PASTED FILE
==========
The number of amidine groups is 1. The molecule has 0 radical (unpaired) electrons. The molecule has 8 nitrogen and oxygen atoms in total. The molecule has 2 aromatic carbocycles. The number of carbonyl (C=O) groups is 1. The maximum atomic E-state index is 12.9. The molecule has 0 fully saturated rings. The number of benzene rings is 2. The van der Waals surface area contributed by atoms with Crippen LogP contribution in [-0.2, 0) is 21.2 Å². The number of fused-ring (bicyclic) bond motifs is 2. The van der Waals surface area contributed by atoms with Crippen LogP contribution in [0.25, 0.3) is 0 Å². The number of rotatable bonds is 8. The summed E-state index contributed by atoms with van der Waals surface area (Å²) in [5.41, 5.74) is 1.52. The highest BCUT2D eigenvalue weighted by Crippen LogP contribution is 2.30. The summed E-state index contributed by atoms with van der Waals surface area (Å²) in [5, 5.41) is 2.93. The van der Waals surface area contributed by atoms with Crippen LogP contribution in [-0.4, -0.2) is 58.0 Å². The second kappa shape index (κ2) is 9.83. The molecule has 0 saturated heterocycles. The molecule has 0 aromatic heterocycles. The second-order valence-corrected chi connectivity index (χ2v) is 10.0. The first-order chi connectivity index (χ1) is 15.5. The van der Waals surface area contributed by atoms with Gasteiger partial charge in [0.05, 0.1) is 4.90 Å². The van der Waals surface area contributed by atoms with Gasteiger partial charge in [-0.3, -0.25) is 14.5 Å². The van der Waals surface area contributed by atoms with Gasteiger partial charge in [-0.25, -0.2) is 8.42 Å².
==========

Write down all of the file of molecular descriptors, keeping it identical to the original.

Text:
The number of amidine groups is 1. The molecule has 0 radical (unpaired) electrons. The molecule has 8 nitrogen and oxygen atoms in total. The molecule has 2 aromatic carbocycles. The number of carbonyl (C=O) groups is 1. The maximum atomic E-state index is 12.9. The molecule has 0 fully saturated rings. The number of benzene rings is 2. The van der Waals surface area contributed by atoms with Crippen LogP contribution in [-0.2, 0) is 21.2 Å². The number of fused-ring (bicyclic) bond motifs is 2. The van der Waals surface area contributed by atoms with Crippen LogP contribution in [0.25, 0.3) is 0 Å². The number of rotatable bonds is 8. The summed E-state index contributed by atoms with van der Waals surface area (Å²) in [5.41, 5.74) is 1.52. The highest BCUT2D eigenvalue weighted by Crippen LogP contribution is 2.30. The summed E-state index contributed by atoms with van der Waals surface area (Å²) in [5, 5.41) is 2.93. The van der Waals surface area contributed by atoms with Crippen LogP contribution in [-0.4, -0.2) is 58.0 Å². The second kappa shape index (κ2) is 9.83. The molecule has 0 saturated heterocycles. The molecule has 0 aromatic heterocycles. The second-order valence-corrected chi connectivity index (χ2v) is 10.0. The first-order chi connectivity index (χ1) is 15.5. The van der Waals surface area contributed by atoms with Gasteiger partial charge in [0.05, 0.1) is 4.90 Å². The van der Waals surface area contributed by atoms with Gasteiger partial charge in [-0.3, -0.25) is 14.5 Å². The van der Waals surface area contributed by atoms with Gasteiger partial charge in [-0.25, -0.2) is 8.42 Å².